LINDSAY MCCRUM: Thank you.
MARTIN: I want to start out by talking about the cover of the book. There is a very small, petite young woman on the cover in a gray dress. She is reclined on an oriental rug, and next to her is a full staff(ph) that's been mounted, and a 19th century pistol, and four antique guns are hanging on the wall. What's the story here?
MCCRUM: Her name is Greta. Her dad is an antique gun dealer. And what was fascinating is that you look at her and you think, oh, this was just a beautifully posed picture and that she has no relationship to guns. She's been shooting ever since she was a child. And there was a PBS special on Annie Oakley where the producer had seen her shooting clay pigeons, and they hired her to play the young Annie Oakley in the PBS special.
MARTIN: Why women and guns? How did this idea kind of congeal for you, of all the things you could focus on?
MCCRUM: Well, I think if you had picked one word, Rachel, about this entire project, it would be unexpected. In the spring of 2006, I read an article in The Economist talking about how hunting and guns was such enormous business. And I was really struck by the extraordinary size and scope of the gun business, and I thought it could be potentially an interesting subject. But I never intended it to be a book.
MARTIN: The photos themselves are remarkable and very memorable. I mean, there are women of all ages posing in a variety of places, some in their homes, some outdoors. And often, what's striking is that the photos are really incongruous. You know, everything from a bride holding a pistol or an elderly woman with this huge smile on her face, and she's surrounded by stuffed animals, and there she is holding a revolver. And you didn't just photograph these women. You did, as you mentioned, you had to talk with them.
MCCRUM: Well, the text actually evolved halfway through the project because when anyone looks at a portrait, they project onto that picture. Now, you add a gun into the picture and a woman and there's even more projection that happens. So the narratives were added halfway through the project, and I think that it was really important because it provided a context, the history and the achievement of these women.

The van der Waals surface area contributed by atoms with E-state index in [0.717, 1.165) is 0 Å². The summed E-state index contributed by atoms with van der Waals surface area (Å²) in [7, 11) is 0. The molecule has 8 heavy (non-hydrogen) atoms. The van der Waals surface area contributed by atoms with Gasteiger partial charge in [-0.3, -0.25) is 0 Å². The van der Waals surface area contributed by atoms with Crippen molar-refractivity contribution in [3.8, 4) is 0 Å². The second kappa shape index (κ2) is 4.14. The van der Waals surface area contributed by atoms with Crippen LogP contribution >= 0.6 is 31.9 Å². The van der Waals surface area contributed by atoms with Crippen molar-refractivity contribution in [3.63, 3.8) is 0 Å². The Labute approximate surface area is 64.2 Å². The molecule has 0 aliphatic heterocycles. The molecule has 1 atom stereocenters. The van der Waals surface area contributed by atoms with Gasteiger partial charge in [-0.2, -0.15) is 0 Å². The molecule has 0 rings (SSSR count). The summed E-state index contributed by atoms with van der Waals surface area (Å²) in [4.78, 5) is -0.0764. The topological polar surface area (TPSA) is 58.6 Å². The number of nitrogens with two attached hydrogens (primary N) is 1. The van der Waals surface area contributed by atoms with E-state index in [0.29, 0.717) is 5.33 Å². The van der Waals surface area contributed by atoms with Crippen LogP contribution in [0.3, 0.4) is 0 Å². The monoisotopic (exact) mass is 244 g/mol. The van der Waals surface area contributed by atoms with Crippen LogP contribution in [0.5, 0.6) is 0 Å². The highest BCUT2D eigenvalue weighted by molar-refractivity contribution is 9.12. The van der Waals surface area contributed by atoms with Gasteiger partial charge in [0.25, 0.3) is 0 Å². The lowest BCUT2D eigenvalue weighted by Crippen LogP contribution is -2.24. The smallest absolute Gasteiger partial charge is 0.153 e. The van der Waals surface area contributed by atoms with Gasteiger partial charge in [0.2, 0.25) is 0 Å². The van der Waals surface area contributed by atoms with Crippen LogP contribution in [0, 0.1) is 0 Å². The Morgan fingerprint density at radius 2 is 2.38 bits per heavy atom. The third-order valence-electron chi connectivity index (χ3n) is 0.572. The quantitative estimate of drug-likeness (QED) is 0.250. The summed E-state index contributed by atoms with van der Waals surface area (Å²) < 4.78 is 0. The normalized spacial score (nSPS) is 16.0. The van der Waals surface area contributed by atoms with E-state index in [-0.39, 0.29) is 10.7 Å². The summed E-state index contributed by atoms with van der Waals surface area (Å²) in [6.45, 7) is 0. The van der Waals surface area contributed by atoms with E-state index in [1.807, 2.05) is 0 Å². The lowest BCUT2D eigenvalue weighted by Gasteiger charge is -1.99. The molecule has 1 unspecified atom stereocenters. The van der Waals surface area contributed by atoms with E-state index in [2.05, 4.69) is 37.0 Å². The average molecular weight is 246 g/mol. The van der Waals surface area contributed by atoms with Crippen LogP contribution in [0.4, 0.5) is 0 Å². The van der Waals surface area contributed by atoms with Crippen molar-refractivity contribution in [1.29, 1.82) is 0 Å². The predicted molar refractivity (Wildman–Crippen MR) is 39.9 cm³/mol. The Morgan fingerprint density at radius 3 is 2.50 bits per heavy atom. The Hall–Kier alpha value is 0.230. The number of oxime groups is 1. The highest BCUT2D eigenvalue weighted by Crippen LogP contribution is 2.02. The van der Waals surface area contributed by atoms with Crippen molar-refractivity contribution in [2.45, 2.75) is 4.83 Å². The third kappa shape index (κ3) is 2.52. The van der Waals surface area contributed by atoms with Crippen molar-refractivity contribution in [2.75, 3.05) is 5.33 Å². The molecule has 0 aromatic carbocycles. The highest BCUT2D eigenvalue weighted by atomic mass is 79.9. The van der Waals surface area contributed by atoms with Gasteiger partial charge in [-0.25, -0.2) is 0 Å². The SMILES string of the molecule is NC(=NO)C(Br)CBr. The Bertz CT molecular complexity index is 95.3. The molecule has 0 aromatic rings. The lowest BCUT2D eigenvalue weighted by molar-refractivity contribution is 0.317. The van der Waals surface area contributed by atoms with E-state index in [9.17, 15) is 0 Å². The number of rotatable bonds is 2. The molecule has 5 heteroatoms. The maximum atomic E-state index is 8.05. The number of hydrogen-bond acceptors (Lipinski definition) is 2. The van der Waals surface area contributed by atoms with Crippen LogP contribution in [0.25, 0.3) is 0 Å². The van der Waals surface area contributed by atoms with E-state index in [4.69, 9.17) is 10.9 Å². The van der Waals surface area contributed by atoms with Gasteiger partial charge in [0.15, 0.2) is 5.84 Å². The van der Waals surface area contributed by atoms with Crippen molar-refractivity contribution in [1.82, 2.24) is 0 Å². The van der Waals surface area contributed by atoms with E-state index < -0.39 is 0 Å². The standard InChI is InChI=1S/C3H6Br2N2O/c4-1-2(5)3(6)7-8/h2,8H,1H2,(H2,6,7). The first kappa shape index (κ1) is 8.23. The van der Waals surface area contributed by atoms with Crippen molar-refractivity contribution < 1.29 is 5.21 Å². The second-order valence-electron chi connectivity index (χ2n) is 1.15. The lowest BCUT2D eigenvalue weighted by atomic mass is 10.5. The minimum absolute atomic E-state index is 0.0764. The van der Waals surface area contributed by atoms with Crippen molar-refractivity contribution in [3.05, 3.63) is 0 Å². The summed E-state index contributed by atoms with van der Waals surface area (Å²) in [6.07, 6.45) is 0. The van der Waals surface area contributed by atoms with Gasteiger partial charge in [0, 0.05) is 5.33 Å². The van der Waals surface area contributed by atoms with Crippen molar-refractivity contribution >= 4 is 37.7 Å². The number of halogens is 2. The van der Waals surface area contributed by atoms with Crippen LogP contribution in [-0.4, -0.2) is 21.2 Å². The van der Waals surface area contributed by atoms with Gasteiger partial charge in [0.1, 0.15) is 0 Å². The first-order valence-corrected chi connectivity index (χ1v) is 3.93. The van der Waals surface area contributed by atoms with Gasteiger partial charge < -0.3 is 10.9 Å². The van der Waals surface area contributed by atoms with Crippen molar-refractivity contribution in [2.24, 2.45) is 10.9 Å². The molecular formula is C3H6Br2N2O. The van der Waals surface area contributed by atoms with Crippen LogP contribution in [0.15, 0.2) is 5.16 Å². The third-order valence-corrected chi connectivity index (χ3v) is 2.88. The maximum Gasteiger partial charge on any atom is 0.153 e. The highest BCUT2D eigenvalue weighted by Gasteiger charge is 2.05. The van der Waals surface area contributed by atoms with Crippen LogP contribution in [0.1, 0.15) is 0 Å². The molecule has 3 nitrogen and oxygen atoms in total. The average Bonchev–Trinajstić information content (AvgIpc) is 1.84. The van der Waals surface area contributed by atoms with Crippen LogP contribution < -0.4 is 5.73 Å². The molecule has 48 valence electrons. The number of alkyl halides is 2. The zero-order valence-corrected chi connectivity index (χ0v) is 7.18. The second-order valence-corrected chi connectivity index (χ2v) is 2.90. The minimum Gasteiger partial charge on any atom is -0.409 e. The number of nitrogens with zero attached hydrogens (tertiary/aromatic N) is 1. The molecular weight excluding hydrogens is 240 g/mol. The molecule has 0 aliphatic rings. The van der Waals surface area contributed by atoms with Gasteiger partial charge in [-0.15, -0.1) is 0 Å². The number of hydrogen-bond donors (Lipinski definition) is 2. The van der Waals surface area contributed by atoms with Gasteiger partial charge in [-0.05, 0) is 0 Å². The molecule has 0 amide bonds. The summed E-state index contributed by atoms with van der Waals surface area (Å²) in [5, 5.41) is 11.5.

MARTIN: When you talked with these women and learned their stories, which ones really stuck with you?
MCCRUM: There were certain ones that I thought were really amusing. One woman, Jenny in New York, she said, I can't imagine my life before firearms. You know, at this point, I think I own more guns than shoes.
MCCRUM: And then another woman, Wendy, in Houston, Texas, said I don't wear perfume, but I love the smell of cordite.
(SOUNDBITE OF LAUGHTER)
MCCRUM: And then, one of my other favorite ones was...
MARTIN: Cordite, I assume for all the gun novices out there, cordite is used in ammo or something?
MCCRUM: Yeah, it's that smell of gunpowder...
MARTIN: There you go.
MCCRUM: ...when it goes off.
MARTIN: Lindsay McCrum, each woman in the book has a different kind of relationship with the gun. You can tell. I was struck by Pamela on page 18. She's very elegantly dressed carrying - what's that gun? It looks very intimidating.
MCCRUM: Oh, a .454 Casull hunting handgun.
MARTIN: Oh, of course.
MCCRUM: That gun has so much kick. And what is interesting is people look at that photograph, and they think: oh, well, that's a model, and she's holding that gun. And in the photograph, she's surrounded by this taxidermy. And then you read her text, and I love it because she talks about, well, I'm 5'2" and weigh 110 pounds and going up the mountains with a .375 rifle got a little heavy, so I started investigating hunting handguns. Well, I now shoot with a .454 Casull hunting handgun. That gun has so much recoil most men can't shoot it.